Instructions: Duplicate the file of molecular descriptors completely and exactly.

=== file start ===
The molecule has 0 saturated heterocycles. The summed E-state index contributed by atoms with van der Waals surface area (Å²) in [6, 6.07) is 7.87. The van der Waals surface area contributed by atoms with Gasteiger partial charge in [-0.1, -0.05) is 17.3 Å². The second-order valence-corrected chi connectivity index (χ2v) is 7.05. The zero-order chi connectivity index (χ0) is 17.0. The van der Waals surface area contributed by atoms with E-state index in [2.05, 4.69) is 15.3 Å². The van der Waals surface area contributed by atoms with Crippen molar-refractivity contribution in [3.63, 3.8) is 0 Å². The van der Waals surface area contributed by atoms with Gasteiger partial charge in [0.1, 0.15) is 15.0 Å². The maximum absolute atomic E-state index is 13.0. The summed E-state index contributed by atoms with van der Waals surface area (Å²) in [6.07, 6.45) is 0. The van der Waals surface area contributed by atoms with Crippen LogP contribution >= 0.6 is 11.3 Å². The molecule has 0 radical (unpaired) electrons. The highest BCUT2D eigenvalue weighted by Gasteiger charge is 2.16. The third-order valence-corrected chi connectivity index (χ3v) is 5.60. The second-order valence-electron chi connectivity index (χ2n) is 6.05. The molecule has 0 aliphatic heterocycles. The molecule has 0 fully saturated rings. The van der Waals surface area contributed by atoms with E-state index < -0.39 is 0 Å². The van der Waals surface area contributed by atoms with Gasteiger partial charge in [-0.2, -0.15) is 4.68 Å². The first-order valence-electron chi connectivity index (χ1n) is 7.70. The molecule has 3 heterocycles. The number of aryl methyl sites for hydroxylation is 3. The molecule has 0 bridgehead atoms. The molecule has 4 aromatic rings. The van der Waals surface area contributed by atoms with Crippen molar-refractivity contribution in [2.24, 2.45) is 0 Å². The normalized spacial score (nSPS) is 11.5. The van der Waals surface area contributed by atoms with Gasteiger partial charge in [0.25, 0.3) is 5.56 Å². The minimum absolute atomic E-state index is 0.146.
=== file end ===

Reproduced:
The molecule has 0 saturated heterocycles. The summed E-state index contributed by atoms with van der Waals surface area (Å²) in [6, 6.07) is 7.87. The van der Waals surface area contributed by atoms with Gasteiger partial charge in [-0.1, -0.05) is 17.3 Å². The second-order valence-corrected chi connectivity index (χ2v) is 7.05. The zero-order chi connectivity index (χ0) is 17.0. The van der Waals surface area contributed by atoms with E-state index in [2.05, 4.69) is 15.3 Å². The van der Waals surface area contributed by atoms with Crippen molar-refractivity contribution in [3.63, 3.8) is 0 Å². The van der Waals surface area contributed by atoms with Gasteiger partial charge in [0.1, 0.15) is 15.0 Å². The maximum absolute atomic E-state index is 13.0. The summed E-state index contributed by atoms with van der Waals surface area (Å²) in [6.07, 6.45) is 0. The van der Waals surface area contributed by atoms with Crippen LogP contribution >= 0.6 is 11.3 Å². The molecule has 0 radical (unpaired) electrons. The highest BCUT2D eigenvalue weighted by Gasteiger charge is 2.16. The third-order valence-corrected chi connectivity index (χ3v) is 5.60. The second-order valence-electron chi connectivity index (χ2n) is 6.05. The molecule has 0 aliphatic heterocycles. The molecule has 0 fully saturated rings. The van der Waals surface area contributed by atoms with E-state index < -0.39 is 0 Å². The van der Waals surface area contributed by atoms with Gasteiger partial charge in [-0.2, -0.15) is 4.68 Å². The first-order valence-electron chi connectivity index (χ1n) is 7.70. The molecule has 3 heterocycles. The number of aryl methyl sites for hydroxylation is 3. The molecule has 0 bridgehead atoms. The molecule has 4 aromatic rings. The van der Waals surface area contributed by atoms with Crippen molar-refractivity contribution in [2.24, 2.45) is 0 Å². The normalized spacial score (nSPS) is 11.5. The van der Waals surface area contributed by atoms with Gasteiger partial charge in [0.25, 0.3) is 5.56 Å². The minimum absolute atomic E-state index is 0.146.